Internet platform for studying Xenophobia, Radicalism and Problems of Intercultural communication.

Anti-Xenophobic Rhetoric

Anti-Xenophobic Rhetoric Biden believes that racism in the US is a white problem, and blames Trump for this

In his inaugural address, President Biden said that under his empathetic leadership, the dream of racial justice, which has been taking shape for 400 years, "will no longer be postponed." Biden's early presidency has been disrupted by a series of deadly police shootings of blacks, a rise in hate crimes against Asian Americans, and a pandemic that continues to hit communities of color particularly hard. According to experts, these events led Biden to act more aggressively in the months that followed. And a number of his actions were blatantly demonstrative. Thus, for the first time in history, he appointed a Native American woman as secretary of the cabinet and an African-American to head the Environmental Protection Agency. As you know, his vice-president is also a racial minority woman.

In a March 2021 speech in Pittsburgh, where he debuted his infrastructure plan, President Joe Biden spoke of a host of universal goals - spending on roads, "creating good-paying jobs" - and also emphasized the need to invest in "communities that have historically been overlooked." He emphasized, however, that he was referring to "blacks, Hispanics, Asian Americans, Native Americans. Promoting his stimulus plan, Biden called "advancing racial justice" one of the five cornerstones, calling it "an investment in America." He also said that racism is holding back the entire country.

On Jan. 26, 2021, in his signing speech for the Racial Equality Act, President D. Biden said: "Those 8 minutes and 46 seconds that took George Floyd's life opened the eyes of millions of Americans and millions of people around the world. It was a knee on the neck of justice, and it will not be forgotten. It shook the minds of tens of millions of Americans and was, in my view, a turning point in this country's attitude toward racial justice." He also emphasized that "COVID-19 has further paved the path of destruction through every community in America. The effects of the disease have spared no one, but the devastation in communities of color has been nothing short of staggering. Just look at the numbers: 40 percent of frontline workers - nurses, first responders, grocery store workers - are Americans of color, and many of them are still living on the edge. Today, one in ten black Americans is out of work. Today, one in eleven Hispanics are out of work. One in seven families in America--about one in four black and one in five Latino families in America--report that they do not have enough to eat in the United States. Blacks and Hispanics die from COVID-19 at nearly three times the rate of white Americans. And it's not white Americans' fault, it's just a fact."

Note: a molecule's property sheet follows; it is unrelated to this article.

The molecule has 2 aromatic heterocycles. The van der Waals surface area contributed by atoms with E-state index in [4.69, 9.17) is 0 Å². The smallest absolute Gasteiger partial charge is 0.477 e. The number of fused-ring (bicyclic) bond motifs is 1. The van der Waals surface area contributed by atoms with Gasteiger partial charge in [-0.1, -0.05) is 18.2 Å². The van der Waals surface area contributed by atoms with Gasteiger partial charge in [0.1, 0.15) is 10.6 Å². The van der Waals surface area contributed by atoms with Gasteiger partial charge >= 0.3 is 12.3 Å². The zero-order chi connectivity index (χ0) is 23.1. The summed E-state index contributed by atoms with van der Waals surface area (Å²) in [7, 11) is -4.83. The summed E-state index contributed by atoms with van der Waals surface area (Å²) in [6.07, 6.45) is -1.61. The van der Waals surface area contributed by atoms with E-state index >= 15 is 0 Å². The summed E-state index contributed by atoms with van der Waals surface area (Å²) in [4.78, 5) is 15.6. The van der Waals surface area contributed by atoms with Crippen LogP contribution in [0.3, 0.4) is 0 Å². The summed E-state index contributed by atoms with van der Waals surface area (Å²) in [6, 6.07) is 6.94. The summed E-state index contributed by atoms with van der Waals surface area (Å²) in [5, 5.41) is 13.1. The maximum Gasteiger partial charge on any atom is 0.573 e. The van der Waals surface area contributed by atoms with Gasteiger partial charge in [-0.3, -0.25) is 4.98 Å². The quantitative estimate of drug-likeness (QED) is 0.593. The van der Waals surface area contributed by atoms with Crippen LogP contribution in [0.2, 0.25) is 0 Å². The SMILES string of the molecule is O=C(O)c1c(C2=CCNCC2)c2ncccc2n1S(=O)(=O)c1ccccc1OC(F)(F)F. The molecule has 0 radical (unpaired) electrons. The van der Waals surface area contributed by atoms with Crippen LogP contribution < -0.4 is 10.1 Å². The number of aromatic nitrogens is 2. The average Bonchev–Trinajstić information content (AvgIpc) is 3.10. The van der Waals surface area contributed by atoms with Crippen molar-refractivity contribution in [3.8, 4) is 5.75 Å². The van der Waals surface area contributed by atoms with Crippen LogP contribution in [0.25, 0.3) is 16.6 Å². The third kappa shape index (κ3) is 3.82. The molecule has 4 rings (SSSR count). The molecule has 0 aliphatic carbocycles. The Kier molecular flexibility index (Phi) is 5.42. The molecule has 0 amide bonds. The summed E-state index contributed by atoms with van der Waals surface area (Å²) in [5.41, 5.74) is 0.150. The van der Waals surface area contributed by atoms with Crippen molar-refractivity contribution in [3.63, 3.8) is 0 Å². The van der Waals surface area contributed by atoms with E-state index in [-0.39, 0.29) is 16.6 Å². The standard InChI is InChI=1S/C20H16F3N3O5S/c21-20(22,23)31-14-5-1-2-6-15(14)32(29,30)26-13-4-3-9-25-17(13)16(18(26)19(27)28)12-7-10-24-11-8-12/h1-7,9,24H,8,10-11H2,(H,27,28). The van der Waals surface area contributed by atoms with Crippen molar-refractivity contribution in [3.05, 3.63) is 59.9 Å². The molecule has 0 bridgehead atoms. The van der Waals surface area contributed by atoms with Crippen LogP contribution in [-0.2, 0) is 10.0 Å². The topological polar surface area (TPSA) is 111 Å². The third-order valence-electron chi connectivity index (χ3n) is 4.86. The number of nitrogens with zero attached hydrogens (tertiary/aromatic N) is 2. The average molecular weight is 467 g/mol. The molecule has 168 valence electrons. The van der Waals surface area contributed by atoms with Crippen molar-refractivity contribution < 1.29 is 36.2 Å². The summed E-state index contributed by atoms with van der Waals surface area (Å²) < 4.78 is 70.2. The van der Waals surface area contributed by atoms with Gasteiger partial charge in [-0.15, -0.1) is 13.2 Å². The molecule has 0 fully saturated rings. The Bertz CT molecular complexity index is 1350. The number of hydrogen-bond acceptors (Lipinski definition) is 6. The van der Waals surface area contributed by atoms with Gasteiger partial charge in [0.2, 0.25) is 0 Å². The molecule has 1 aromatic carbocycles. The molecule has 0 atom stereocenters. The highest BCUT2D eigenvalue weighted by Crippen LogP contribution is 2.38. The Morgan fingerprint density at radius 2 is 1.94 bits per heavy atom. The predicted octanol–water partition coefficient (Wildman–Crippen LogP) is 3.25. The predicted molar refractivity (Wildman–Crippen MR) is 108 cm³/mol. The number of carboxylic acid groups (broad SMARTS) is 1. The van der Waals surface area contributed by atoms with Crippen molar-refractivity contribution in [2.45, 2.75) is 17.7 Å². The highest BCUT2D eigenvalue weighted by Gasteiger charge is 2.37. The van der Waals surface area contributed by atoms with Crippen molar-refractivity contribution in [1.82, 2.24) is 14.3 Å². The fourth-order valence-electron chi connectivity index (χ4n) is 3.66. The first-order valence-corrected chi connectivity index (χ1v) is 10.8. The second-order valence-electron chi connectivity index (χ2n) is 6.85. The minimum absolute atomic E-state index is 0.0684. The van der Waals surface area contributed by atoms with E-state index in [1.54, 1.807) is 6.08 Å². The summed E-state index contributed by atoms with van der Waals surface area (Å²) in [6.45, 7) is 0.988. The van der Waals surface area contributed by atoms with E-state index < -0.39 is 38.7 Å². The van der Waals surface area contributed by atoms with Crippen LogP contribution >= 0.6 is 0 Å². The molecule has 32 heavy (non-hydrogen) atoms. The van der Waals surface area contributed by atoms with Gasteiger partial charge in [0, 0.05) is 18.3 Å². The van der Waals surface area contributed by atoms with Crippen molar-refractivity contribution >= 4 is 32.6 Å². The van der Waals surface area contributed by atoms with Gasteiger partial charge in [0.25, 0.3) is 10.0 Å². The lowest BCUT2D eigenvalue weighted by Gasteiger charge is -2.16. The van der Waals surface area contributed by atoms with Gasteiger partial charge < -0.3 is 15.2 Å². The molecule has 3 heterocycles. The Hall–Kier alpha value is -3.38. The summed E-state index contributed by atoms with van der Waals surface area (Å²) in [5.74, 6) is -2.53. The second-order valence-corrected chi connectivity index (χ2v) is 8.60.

Biden added that to ensure equality, including equality in the labor market, "this nation and this government have to completely change their approach to the issue of racial equality. Yes, we need criminal justice reform, but that is far from enough. We need to open America's perspectives to every American. And that means we have to make the issue of racial justice not just a matter for any one government agency; it has to be a matter for the whole government."

"Today," he said, "I am directing federal agencies to combat the resurgence of xenophobia, particularly against Asian Americans and Pacific Islanders, which has increased dramatically during this pandemic. This is unacceptable and un-American. I have asked the Justice Department to strengthen partnerships with the Asian American and Pacific Islander community to prevent these hate crimes."

Back to list

© 2017 Civic Nation
Created by – NBS-Media